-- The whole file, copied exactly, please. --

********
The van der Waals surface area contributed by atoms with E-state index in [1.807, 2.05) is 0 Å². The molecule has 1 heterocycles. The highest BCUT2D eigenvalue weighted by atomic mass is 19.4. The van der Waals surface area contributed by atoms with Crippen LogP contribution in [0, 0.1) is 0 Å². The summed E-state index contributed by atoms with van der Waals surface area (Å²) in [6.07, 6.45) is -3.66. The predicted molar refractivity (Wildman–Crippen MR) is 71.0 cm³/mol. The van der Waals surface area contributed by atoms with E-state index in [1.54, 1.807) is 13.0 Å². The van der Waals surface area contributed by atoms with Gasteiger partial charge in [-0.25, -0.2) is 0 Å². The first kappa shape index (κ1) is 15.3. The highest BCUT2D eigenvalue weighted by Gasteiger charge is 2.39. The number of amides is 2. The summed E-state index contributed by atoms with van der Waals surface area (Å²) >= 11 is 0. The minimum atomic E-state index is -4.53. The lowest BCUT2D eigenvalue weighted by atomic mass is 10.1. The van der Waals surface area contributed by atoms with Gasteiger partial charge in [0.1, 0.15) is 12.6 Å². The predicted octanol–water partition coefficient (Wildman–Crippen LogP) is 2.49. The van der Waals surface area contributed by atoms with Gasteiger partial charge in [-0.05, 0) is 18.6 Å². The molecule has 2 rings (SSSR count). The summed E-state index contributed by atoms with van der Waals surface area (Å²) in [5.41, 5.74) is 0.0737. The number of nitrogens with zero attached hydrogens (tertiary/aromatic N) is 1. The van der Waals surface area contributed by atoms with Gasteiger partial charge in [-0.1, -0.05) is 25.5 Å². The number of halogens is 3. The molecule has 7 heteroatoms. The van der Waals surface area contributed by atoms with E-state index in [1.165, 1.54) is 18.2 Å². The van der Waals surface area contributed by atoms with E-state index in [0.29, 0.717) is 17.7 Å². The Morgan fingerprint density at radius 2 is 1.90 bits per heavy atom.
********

The van der Waals surface area contributed by atoms with E-state index in [1.807, 2.05) is 0 Å². The molecule has 1 heterocycles. The highest BCUT2D eigenvalue weighted by atomic mass is 19.4. The van der Waals surface area contributed by atoms with Crippen LogP contribution in [0, 0.1) is 0 Å². The summed E-state index contributed by atoms with van der Waals surface area (Å²) in [6.07, 6.45) is -3.66. The predicted molar refractivity (Wildman–Crippen MR) is 71.0 cm³/mol. The van der Waals surface area contributed by atoms with E-state index in [1.54, 1.807) is 13.0 Å². The van der Waals surface area contributed by atoms with Gasteiger partial charge in [-0.25, -0.2) is 0 Å². The first kappa shape index (κ1) is 15.3. The highest BCUT2D eigenvalue weighted by Gasteiger charge is 2.39. The number of amides is 2. The summed E-state index contributed by atoms with van der Waals surface area (Å²) >= 11 is 0. The minimum atomic E-state index is -4.53. The lowest BCUT2D eigenvalue weighted by atomic mass is 10.1. The van der Waals surface area contributed by atoms with Gasteiger partial charge in [0.1, 0.15) is 12.6 Å². The predicted octanol–water partition coefficient (Wildman–Crippen LogP) is 2.49. The van der Waals surface area contributed by atoms with Gasteiger partial charge in [-0.05, 0) is 18.6 Å². The molecule has 2 rings (SSSR count). The summed E-state index contributed by atoms with van der Waals surface area (Å²) in [5.41, 5.74) is 0.0737. The number of nitrogens with zero attached hydrogens (tertiary/aromatic N) is 1. The van der Waals surface area contributed by atoms with Gasteiger partial charge in [-0.1, -0.05) is 25.5 Å². The number of halogens is 3. The molecule has 7 heteroatoms. The van der Waals surface area contributed by atoms with E-state index in [1.165, 1.54) is 18.2 Å². The van der Waals surface area contributed by atoms with E-state index in [0.29, 0.717) is 17.7 Å². The Morgan fingerprint density at radius 2 is 1.90 bits per heavy atom.